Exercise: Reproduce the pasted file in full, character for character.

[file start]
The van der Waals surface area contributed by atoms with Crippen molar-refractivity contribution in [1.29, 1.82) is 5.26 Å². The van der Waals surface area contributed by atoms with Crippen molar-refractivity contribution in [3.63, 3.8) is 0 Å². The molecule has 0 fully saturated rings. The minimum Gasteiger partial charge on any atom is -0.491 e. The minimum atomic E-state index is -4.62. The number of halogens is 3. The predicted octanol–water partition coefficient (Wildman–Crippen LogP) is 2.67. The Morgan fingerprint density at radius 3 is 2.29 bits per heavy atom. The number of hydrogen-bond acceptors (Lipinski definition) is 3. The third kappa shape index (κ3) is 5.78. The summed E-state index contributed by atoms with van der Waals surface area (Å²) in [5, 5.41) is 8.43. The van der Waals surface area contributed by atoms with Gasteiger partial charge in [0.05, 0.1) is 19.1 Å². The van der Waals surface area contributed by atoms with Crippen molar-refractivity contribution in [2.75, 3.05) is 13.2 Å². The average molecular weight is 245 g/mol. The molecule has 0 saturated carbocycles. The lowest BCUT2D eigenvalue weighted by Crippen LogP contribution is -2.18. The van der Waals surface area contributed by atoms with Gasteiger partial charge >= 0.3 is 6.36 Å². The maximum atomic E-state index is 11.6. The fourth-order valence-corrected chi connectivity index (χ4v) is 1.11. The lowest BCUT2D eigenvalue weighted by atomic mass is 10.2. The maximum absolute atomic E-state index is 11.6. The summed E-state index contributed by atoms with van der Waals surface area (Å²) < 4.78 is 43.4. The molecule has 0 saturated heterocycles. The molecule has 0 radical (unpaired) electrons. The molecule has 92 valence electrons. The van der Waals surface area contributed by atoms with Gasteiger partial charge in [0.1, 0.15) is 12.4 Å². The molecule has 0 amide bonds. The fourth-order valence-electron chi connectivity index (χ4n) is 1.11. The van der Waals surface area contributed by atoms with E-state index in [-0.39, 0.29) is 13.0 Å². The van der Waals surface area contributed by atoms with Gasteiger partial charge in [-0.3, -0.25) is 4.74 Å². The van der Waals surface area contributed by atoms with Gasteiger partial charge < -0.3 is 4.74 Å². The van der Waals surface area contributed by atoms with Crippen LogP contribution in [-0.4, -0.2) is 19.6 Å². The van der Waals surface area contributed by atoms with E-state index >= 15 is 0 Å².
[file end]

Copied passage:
The van der Waals surface area contributed by atoms with Crippen molar-refractivity contribution in [1.29, 1.82) is 5.26 Å². The van der Waals surface area contributed by atoms with Crippen molar-refractivity contribution in [3.63, 3.8) is 0 Å². The molecule has 0 fully saturated rings. The minimum Gasteiger partial charge on any atom is -0.491 e. The minimum atomic E-state index is -4.62. The number of halogens is 3. The predicted octanol–water partition coefficient (Wildman–Crippen LogP) is 2.67. The Morgan fingerprint density at radius 3 is 2.29 bits per heavy atom. The number of hydrogen-bond acceptors (Lipinski definition) is 3. The third kappa shape index (κ3) is 5.78. The summed E-state index contributed by atoms with van der Waals surface area (Å²) in [5, 5.41) is 8.43. The van der Waals surface area contributed by atoms with Gasteiger partial charge in [0.05, 0.1) is 19.1 Å². The van der Waals surface area contributed by atoms with Crippen molar-refractivity contribution in [2.75, 3.05) is 13.2 Å². The average molecular weight is 245 g/mol. The molecule has 0 saturated carbocycles. The lowest BCUT2D eigenvalue weighted by Crippen LogP contribution is -2.18. The van der Waals surface area contributed by atoms with Gasteiger partial charge >= 0.3 is 6.36 Å². The maximum atomic E-state index is 11.6. The fourth-order valence-corrected chi connectivity index (χ4v) is 1.11. The lowest BCUT2D eigenvalue weighted by atomic mass is 10.2. The maximum absolute atomic E-state index is 11.6. The summed E-state index contributed by atoms with van der Waals surface area (Å²) < 4.78 is 43.4. The molecule has 0 saturated heterocycles. The molecule has 0 radical (unpaired) electrons. The molecule has 92 valence electrons. The van der Waals surface area contributed by atoms with Gasteiger partial charge in [0.1, 0.15) is 12.4 Å². The molecule has 0 amide bonds. The fourth-order valence-electron chi connectivity index (χ4n) is 1.11. The van der Waals surface area contributed by atoms with E-state index in [-0.39, 0.29) is 13.0 Å². The van der Waals surface area contributed by atoms with Gasteiger partial charge in [-0.3, -0.25) is 4.74 Å². The van der Waals surface area contributed by atoms with Gasteiger partial charge < -0.3 is 4.74 Å². The van der Waals surface area contributed by atoms with Crippen LogP contribution in [-0.4, -0.2) is 19.6 Å². The van der Waals surface area contributed by atoms with E-state index >= 15 is 0 Å².